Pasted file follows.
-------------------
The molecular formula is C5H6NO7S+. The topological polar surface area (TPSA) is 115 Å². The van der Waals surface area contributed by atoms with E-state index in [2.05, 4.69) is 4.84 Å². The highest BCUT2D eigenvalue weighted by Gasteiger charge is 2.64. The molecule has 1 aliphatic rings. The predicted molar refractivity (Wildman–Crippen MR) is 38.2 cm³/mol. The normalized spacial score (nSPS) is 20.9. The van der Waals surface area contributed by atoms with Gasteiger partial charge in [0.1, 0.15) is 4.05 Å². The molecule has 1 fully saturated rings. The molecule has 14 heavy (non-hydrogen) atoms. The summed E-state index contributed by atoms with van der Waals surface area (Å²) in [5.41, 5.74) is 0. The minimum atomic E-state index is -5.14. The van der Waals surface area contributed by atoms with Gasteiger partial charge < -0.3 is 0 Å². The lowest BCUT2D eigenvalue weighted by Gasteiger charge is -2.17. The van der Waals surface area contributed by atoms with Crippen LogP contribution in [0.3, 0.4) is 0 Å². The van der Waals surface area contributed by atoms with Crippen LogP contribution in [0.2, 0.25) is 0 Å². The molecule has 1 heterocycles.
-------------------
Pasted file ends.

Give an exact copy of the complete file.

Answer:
The molecular formula is C5H6NO7S+. The topological polar surface area (TPSA) is 115 Å². The van der Waals surface area contributed by atoms with E-state index in [2.05, 4.69) is 4.84 Å². The highest BCUT2D eigenvalue weighted by Gasteiger charge is 2.64. The molecule has 1 aliphatic rings. The predicted molar refractivity (Wildman–Crippen MR) is 38.2 cm³/mol. The normalized spacial score (nSPS) is 20.9. The van der Waals surface area contributed by atoms with Gasteiger partial charge in [0.1, 0.15) is 4.05 Å². The molecule has 1 fully saturated rings. The molecule has 14 heavy (non-hydrogen) atoms. The summed E-state index contributed by atoms with van der Waals surface area (Å²) in [5.41, 5.74) is 0. The minimum atomic E-state index is -5.14. The van der Waals surface area contributed by atoms with Gasteiger partial charge < -0.3 is 0 Å². The lowest BCUT2D eigenvalue weighted by Gasteiger charge is -2.17. The van der Waals surface area contributed by atoms with Crippen LogP contribution in [0.3, 0.4) is 0 Å². The van der Waals surface area contributed by atoms with Crippen LogP contribution in [0.2, 0.25) is 0 Å². The molecule has 1 heterocycles.